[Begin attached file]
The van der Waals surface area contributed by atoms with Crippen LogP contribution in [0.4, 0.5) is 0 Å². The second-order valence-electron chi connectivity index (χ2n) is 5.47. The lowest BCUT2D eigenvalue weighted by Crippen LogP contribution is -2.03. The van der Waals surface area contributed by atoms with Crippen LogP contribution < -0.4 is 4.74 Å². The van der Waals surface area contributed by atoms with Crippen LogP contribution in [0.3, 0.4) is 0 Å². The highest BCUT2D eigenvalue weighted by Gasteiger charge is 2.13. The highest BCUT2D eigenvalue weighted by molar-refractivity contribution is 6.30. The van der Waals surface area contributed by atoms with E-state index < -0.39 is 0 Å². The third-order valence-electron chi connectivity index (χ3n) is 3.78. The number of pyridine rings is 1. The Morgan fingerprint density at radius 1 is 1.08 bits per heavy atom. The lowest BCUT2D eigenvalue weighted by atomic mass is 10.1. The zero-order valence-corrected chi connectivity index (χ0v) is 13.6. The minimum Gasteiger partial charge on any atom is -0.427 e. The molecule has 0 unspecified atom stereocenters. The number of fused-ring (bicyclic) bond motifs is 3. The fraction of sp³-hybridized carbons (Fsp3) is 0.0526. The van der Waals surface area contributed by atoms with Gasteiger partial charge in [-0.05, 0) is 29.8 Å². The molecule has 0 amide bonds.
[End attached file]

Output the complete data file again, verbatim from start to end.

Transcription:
The van der Waals surface area contributed by atoms with Crippen LogP contribution in [0.4, 0.5) is 0 Å². The second-order valence-electron chi connectivity index (χ2n) is 5.47. The lowest BCUT2D eigenvalue weighted by Crippen LogP contribution is -2.03. The van der Waals surface area contributed by atoms with Crippen LogP contribution < -0.4 is 4.74 Å². The van der Waals surface area contributed by atoms with Crippen LogP contribution in [0.3, 0.4) is 0 Å². The highest BCUT2D eigenvalue weighted by Gasteiger charge is 2.13. The highest BCUT2D eigenvalue weighted by molar-refractivity contribution is 6.30. The van der Waals surface area contributed by atoms with E-state index < -0.39 is 0 Å². The third-order valence-electron chi connectivity index (χ3n) is 3.78. The number of pyridine rings is 1. The Morgan fingerprint density at radius 1 is 1.08 bits per heavy atom. The lowest BCUT2D eigenvalue weighted by atomic mass is 10.1. The zero-order valence-corrected chi connectivity index (χ0v) is 13.6. The minimum Gasteiger partial charge on any atom is -0.427 e. The molecule has 0 unspecified atom stereocenters. The number of fused-ring (bicyclic) bond motifs is 3. The fraction of sp³-hybridized carbons (Fsp3) is 0.0526. The van der Waals surface area contributed by atoms with Gasteiger partial charge in [-0.05, 0) is 29.8 Å². The molecule has 0 amide bonds.